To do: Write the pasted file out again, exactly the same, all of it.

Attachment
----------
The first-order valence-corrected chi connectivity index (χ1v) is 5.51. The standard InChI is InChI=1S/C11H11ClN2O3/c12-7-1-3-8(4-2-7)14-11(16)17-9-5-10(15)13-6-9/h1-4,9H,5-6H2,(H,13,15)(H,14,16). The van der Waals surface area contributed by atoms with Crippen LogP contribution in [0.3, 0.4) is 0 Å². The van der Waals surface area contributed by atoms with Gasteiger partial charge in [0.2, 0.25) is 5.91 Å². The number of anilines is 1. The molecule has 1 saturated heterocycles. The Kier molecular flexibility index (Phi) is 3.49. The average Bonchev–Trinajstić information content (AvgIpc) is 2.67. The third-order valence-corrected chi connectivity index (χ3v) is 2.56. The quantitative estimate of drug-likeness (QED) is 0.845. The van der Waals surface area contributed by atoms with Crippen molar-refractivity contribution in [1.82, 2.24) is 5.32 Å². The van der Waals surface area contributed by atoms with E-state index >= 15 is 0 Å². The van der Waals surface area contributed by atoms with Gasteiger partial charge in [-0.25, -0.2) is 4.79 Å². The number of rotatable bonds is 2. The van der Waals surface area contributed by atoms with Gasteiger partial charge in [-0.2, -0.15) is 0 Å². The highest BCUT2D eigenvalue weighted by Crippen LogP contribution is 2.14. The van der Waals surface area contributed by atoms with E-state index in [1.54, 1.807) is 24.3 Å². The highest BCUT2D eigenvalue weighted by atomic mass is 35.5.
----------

The first-order valence-corrected chi connectivity index (χ1v) is 5.51. The standard InChI is InChI=1S/C11H11ClN2O3/c12-7-1-3-8(4-2-7)14-11(16)17-9-5-10(15)13-6-9/h1-4,9H,5-6H2,(H,13,15)(H,14,16). The van der Waals surface area contributed by atoms with Crippen LogP contribution in [0.3, 0.4) is 0 Å². The van der Waals surface area contributed by atoms with Gasteiger partial charge in [0.2, 0.25) is 5.91 Å². The number of anilines is 1. The molecule has 1 saturated heterocycles. The Kier molecular flexibility index (Phi) is 3.49. The average Bonchev–Trinajstić information content (AvgIpc) is 2.67. The third-order valence-corrected chi connectivity index (χ3v) is 2.56. The quantitative estimate of drug-likeness (QED) is 0.845. The van der Waals surface area contributed by atoms with Crippen molar-refractivity contribution in [1.82, 2.24) is 5.32 Å². The van der Waals surface area contributed by atoms with E-state index >= 15 is 0 Å². The van der Waals surface area contributed by atoms with Gasteiger partial charge in [-0.25, -0.2) is 4.79 Å². The number of rotatable bonds is 2. The van der Waals surface area contributed by atoms with Gasteiger partial charge in [-0.2, -0.15) is 0 Å². The highest BCUT2D eigenvalue weighted by Crippen LogP contribution is 2.14. The van der Waals surface area contributed by atoms with E-state index in [1.54, 1.807) is 24.3 Å². The highest BCUT2D eigenvalue weighted by atomic mass is 35.5.